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Das Tagebuch des Oscar Wilde. by Peter…
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Das Tagebuch des Oscar Wilde. (edition 2001)

by Peter Ackroyd (Author)

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380552,078 (3.85)6
Oscar Wilde never wrote a last testament during his isolation in Paris. This book takes the known facts about Oscar Wilde and converts them into a fictional portrait of the artist and memoir of a life of great contrast - a career which ended with a catastrophic fall from public favour.
Member:dana_snsk_
Title:Das Tagebuch des Oscar Wilde.
Authors:Peter Ackroyd (Author)
Info:Btb Bei Goldmann (2001)
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The Last Testament of Oscar Wilde by Peter Ackroyd

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English (3)  German (1)  French (1)  All languages (5)
Showing 3 of 3
Wilde as known later. Not romantic. ( )
  dbsovereign | Jan 26, 2016 |
Supposedly a journal that Oscar Wilde is keeping during the last summer and autumn of his life, whinging a little about his current situation and explaining the mistakes he made earlier in his life away, with a voice that seemed rather spot on--when I realised that this was indeed first-person Oscar Wilde towards the end of his life I was ready to put it down, as I've come across first-person narrators in historical fiction that simply don't work for me, because I just couldn't get my head around the person having the time, energy or inclanation for the kind of reflective take on their actions that the framing of the story seemed to require. But this one worked just fine. ( )
  mari_reads | Mar 7, 2011 |
Eindringende und persönliche Darstellung der letzten Lebensjahre von Oscar Wilde nach seiner Inhaftierung. ( )
  Kaysbooks | Aug 18, 2007 |
Showing 3 of 3
A journal is being written by a lonely man in a Paris hotel room. It starts, for its sins, on 9 August 1900. There was nothing auspicious about the date, no connection to former grandeur or glory. But there has been a chance encounter, on a rare excursion outdoors, with three young Englishmen. They recognize the journal's author, one Oscar Wilde, and they refer to him as "she". It is an event worth recording, an event that prompts recollection and reflection on a life.

Oscar Wilde's life was lived in public. Through exploration, then success and fame, and finally via notoriety and disgrace the author occupied a public mind. His talent was immense, his desire to exploit it almost single-minded and his success phenomenal. In an era when stardom in the modern sense was being invented, Oscar Wilde played the stage, published, courted society and self-promoted. He pushed at boundaries, sometimes not for reasons of art, but merely because they existed. He was, after all, an outsider, an Irishman of questionable parentage, but dressed elegantly in a frock coat and mingling with the highest.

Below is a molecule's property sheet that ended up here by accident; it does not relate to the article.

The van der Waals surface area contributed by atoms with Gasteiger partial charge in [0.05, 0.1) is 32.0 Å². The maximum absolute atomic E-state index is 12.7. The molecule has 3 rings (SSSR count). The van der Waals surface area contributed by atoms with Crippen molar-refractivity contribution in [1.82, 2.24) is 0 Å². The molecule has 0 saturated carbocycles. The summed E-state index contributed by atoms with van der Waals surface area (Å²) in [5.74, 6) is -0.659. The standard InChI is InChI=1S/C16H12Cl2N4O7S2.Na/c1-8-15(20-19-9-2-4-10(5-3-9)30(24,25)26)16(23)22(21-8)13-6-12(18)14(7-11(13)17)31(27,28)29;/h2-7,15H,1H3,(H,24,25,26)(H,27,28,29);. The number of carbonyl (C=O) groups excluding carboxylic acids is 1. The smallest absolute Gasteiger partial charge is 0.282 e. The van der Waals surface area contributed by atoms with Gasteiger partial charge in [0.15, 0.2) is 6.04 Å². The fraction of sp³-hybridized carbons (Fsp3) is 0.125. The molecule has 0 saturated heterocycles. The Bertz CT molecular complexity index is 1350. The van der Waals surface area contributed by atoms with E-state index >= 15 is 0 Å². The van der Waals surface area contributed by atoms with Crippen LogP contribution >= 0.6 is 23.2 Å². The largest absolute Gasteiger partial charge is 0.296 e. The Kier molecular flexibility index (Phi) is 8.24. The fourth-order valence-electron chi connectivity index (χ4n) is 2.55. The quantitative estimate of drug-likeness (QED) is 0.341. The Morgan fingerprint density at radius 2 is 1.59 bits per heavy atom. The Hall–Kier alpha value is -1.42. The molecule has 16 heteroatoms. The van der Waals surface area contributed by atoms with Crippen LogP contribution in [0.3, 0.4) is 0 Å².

He thus became a star for a while, a center of attention, a media figure. This was nothing less than celebrity in the modern sense, except, of course, that in his case there actually was some talent and ability in the equation. He was famous primarily for what he did, not for whom he became. But then there was a change. The fame was rendered infamy by publicity he could no longer control. And that downfall killed him. A final journal entry on 30 November 1900, recorded from the author's mumblings by a friend, Maurice Gilbert, records the event. Oscar Wilde had fallen while in prison, and had sustained an injury to an ear, an injury that festered.

Early on in his recollections, Oscar Wilde recalls George Bernard Shaw saying that, "An Englishman will do whatever in the name of principle." Wilde's qualification was that the principle was inevitably self-interest. It is a beautiful metaphor, because as a talented - even gifted - young Irish writer, Wilde was promoted and enjoyed success while ever he bolstered others' positions. The moment he sought an assertion of his own right, however, he was disowned. Celebrity can thus rub shoulders with the rich and powerful, but only on their terms.

And it was their terms that eventually killed him. The sybaritic Bosie encountered, the desire for things Greek aroused, Wilde found himself drawn into a society he could not resist. But he remained a self-confessed voyeur, and never became a participant. He thus remained forever the outsider, on the periphery of even his own vices. But he was eventually pilloried for what he became in the public eye to stand for. It remained only a state to which he aspired, if, that is, we believe him.

The Last Testament Of Oscar Wilde thus hops repeatedly across the boundary that separates a public and a private life. Eventually the two distinct existences become blurred. Because one is always trying to be the other, with neither predominating. Peter Ackroyd's book is a masterpiece with much to say about thoroughly modern concepts such as populism, celebrity, fame and identity.

 

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9 August 1900

                    Hotel d'Alsace, Paris

This morning I visited once again the little church of St Julien-le-Pauvre.
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Oscar Wilde never wrote a last testament during his isolation in Paris. This book takes the known facts about Oscar Wilde and converts them into a fictional portrait of the artist and memoir of a life of great contrast - a career which ended with a catastrophic fall from public favour.

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